“If you open your bulletin, you’ll find a communication card. If you’re new to the church or have questions or would like to sign up for a class, just fill out the card and drop it in the offering plate when it’s passed around later in the service.”
He cringed. He wanted to get more involved, he really did. He wanted to be a part of the group. He would love to spread the message that he knew to be valuable, yet he couldn’t complete this simple step. He had been burned so many times in in his life. He wondered, “Does the preacher actually think there is anyone in the congregation who hasn’t been bombarded-to-death with contact after they signaled interest to Gold’s Gym, or Subway, or a Time-share, or a Credit Card?” The list goes on and on. Yet, here he was in a place that offered…well, it offered hope; and he was being asked to formally display interest yet again. How could he not feel once bitten, twice shy? He knew he couldn’t be that different than others.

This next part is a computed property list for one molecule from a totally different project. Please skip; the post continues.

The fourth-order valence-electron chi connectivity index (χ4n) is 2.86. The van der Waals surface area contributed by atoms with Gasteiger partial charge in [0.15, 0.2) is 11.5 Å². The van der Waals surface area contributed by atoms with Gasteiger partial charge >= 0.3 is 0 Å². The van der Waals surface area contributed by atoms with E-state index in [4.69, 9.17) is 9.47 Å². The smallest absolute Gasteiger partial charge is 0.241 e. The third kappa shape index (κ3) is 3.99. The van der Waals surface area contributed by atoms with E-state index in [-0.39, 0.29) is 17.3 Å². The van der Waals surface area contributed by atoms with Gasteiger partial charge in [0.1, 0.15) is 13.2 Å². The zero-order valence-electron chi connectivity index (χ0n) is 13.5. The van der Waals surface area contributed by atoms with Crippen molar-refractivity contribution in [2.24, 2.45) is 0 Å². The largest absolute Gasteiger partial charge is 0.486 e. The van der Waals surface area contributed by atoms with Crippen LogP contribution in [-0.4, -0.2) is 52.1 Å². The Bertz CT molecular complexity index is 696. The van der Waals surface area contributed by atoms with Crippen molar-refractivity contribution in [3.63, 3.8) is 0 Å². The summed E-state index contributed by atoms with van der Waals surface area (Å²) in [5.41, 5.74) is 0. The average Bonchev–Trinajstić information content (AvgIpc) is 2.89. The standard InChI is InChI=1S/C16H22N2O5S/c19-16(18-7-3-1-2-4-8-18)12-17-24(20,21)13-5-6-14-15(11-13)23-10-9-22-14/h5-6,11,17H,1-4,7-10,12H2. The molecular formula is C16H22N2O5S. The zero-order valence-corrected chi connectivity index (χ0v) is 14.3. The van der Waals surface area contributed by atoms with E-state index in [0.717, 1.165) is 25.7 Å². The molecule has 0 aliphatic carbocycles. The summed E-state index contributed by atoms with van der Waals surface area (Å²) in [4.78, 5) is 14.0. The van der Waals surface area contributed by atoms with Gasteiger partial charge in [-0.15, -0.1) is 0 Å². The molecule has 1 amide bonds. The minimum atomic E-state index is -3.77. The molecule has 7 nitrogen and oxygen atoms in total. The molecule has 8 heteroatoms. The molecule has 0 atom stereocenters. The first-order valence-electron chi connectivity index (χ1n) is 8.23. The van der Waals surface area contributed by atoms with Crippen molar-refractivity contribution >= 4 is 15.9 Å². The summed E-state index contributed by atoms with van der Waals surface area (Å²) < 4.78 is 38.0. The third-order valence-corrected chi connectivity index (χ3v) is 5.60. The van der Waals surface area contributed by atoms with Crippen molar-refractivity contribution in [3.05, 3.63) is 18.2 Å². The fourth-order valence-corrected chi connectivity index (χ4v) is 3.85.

The contents of the offering plate seemed to prove he wasn’t.
The challenge then: Jesus of Nazareth was different. He was surely recruiting, but he was not starting a business. And he was surely not starting an organization. The picture painted by historical critical scholarship is that the man was intimate. He didn’t pull punches. He didn’t waste time.
“Being the more difficult course of action,” he thought, “this intimacy requirement only adds to the strength of his, Jesus’, argument.”
Standing in front of a crowd and asking them to perform the same ritual they’re asked to perform countless times throughout each day should be shameful. He wondered, “Would Jesus of Nazareth have ever passed notes?”